So, it's nearly March. Time's marching on, and people are getting on with it; both dancing on inexorably toward the future.
Good for them.
Myself, I'm still here. Still being who I am: a writer and an amateur-amateur radio nerd.
I'm just under half way through drafting the follow-up for Journeyman, and as it goes I'm happy that that's good progress, considering I started two months ago, because it means (as it stands right now) I'm slightly ahead of schedule.
However, I know I'm likely to need to pull it apart once it's done, because a lot of the writing so far seems - to me, at least - to be rather boring and dry, and because it's written in the voice of someone who's having a bad time, a little depressive and irritating. Maybe that's what it's supposed to be like, I don't know. All I do know is that I'd like to do a fair bit of polishing.
Also, as I've made more progress with the text, I've become less certain what I want to call it. When I first started writing, I was going to call it Guardian, but I realized pretty early on that a title like that would be likely to draw in the wrong sort of reader. So, right now, I'm somewhere between Provost and Regent. Make of that what you will, as regards the plot.
Finally, for those who might remember Singularity, I'm considering doing a big rewrite once the FOTG cycle is done: looking back, it was a pretty desperate attempt at getting a book out. Yes, I'm proud of it, but what I'm proud of is the story, not the writing.
Amateur-Amateur Radio Nerd
That might seem like a bit of a daft way to put it, but it's true; I'm an amateur, even compared with amateurs. I don't buy proper equipment, I improvise everything, and mostly build to century-plus-old plans - Marconi-era stuff, none of which would be legal to operate at full power.
However, my main station is now pretty much completely to the spec I originally designed it to, the only exception being that I'm powering it from a couple of lantern batteries, rather than a small car battery as I had intended. The main difference here is that uing lantern batteries vastly limits the power of the system as a whole (smaller spark, smaller range, probably extremely inefficient), though that could be a good thing from the legal point of view: at full power, this thing could probably achieve a range of a handful of miles.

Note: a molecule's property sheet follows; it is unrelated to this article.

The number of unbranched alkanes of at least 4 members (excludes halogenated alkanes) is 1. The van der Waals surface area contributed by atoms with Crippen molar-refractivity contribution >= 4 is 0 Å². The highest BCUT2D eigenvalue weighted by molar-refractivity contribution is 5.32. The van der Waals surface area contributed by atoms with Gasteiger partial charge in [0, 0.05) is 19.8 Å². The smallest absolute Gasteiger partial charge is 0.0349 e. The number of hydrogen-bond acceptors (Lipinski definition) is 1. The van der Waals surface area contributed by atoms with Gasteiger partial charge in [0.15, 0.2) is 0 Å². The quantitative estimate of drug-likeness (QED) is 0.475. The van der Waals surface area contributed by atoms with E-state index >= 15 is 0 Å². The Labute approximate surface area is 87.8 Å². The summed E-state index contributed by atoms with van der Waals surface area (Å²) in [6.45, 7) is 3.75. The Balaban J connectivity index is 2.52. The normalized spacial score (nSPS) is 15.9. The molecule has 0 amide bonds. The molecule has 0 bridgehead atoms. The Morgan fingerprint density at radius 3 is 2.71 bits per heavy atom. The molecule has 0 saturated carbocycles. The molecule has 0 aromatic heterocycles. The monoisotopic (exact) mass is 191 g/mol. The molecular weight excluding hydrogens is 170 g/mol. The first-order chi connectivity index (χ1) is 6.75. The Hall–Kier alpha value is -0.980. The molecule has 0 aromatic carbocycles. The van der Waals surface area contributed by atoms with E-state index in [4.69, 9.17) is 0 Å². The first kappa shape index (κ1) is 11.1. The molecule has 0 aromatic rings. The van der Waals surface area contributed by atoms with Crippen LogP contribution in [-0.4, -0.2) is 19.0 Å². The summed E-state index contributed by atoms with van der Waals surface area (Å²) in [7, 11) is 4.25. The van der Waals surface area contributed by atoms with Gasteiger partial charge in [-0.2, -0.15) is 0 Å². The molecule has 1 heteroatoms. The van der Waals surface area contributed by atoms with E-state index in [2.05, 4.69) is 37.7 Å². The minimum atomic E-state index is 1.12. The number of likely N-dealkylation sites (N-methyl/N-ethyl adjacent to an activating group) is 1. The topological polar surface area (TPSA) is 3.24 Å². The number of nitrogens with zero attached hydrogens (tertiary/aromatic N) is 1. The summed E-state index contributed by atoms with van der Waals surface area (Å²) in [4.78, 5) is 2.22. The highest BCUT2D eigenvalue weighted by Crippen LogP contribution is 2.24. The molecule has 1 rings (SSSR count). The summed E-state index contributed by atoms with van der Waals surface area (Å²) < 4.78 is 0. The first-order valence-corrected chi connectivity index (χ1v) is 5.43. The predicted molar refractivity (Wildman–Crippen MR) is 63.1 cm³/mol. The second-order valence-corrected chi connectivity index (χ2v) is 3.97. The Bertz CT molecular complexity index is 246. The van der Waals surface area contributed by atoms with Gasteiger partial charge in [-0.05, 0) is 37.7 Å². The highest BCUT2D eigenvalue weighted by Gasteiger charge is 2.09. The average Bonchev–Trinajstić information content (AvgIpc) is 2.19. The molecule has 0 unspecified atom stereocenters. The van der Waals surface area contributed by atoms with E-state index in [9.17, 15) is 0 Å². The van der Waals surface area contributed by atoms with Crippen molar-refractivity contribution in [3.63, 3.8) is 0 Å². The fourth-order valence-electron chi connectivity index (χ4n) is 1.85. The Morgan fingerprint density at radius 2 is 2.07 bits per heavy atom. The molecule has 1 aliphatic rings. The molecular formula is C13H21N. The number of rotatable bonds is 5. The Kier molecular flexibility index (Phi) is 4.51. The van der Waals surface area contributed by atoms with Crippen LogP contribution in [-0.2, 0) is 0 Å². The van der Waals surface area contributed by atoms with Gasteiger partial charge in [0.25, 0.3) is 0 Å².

That being said, I have done a significant upgrade to the transmitter this last week, in the form of a full-size tuning coil (made from copper brake pipe, which cost me a fortune) and a respectably-sized glass-plate condenser (capacitor) for the other half of that tank circuit, made from old glass photo photograph plates and measuring about 3.3nF.
So, it's now up to about the same sort of specification as those century-ago operators' stations would have been, which is what I've been ainimg for. All the parts were made by my own two hands, including the Ruhmkorff coil powering it (which, I might add, took me nearly a month to wind entirely by hand).
Also, for the fun of it, I've got a couple of other things working, including a small (pocket-sized) transmitter based on an electromagnetic buzzer (again, made by myself) and a transistor battery, and a microphonic detector based on a battery carbon suspended between two steel wires. That transmitter has achieved a range of maybe a hundred feet, and the detector... well, I've no way to gauge it, because there's no transmitters powerful enough to actuate it around here, other than my own - though both the Marconi-type transmitter and the buzzer have been picked up by it.
I'll go into much more detail about these things at some point. Actually, I'm considering writing a short textbook about it at some point in the future.